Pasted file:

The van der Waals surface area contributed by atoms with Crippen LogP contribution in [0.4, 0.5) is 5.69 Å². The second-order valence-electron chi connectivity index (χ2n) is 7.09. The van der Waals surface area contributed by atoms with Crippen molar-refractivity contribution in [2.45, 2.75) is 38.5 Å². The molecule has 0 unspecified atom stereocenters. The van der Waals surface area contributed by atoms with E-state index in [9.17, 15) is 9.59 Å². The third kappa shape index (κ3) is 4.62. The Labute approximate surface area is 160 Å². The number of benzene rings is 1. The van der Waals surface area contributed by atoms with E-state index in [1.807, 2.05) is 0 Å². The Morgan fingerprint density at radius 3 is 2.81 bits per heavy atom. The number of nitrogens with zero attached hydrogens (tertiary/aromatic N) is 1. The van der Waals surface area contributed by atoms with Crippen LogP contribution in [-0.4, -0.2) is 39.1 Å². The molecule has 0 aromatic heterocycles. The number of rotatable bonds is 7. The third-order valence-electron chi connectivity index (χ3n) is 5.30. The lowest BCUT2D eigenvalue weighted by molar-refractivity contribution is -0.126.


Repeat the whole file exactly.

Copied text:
The van der Waals surface area contributed by atoms with Crippen LogP contribution in [0.4, 0.5) is 5.69 Å². The second-order valence-electron chi connectivity index (χ2n) is 7.09. The van der Waals surface area contributed by atoms with Crippen molar-refractivity contribution in [2.45, 2.75) is 38.5 Å². The molecule has 0 unspecified atom stereocenters. The van der Waals surface area contributed by atoms with E-state index in [9.17, 15) is 9.59 Å². The third kappa shape index (κ3) is 4.62. The Labute approximate surface area is 160 Å². The number of benzene rings is 1. The van der Waals surface area contributed by atoms with E-state index in [1.807, 2.05) is 0 Å². The Morgan fingerprint density at radius 3 is 2.81 bits per heavy atom. The number of nitrogens with zero attached hydrogens (tertiary/aromatic N) is 1. The van der Waals surface area contributed by atoms with Crippen LogP contribution in [-0.4, -0.2) is 39.1 Å². The molecule has 0 aromatic heterocycles. The number of rotatable bonds is 7. The third-order valence-electron chi connectivity index (χ3n) is 5.30. The lowest BCUT2D eigenvalue weighted by molar-refractivity contribution is -0.126.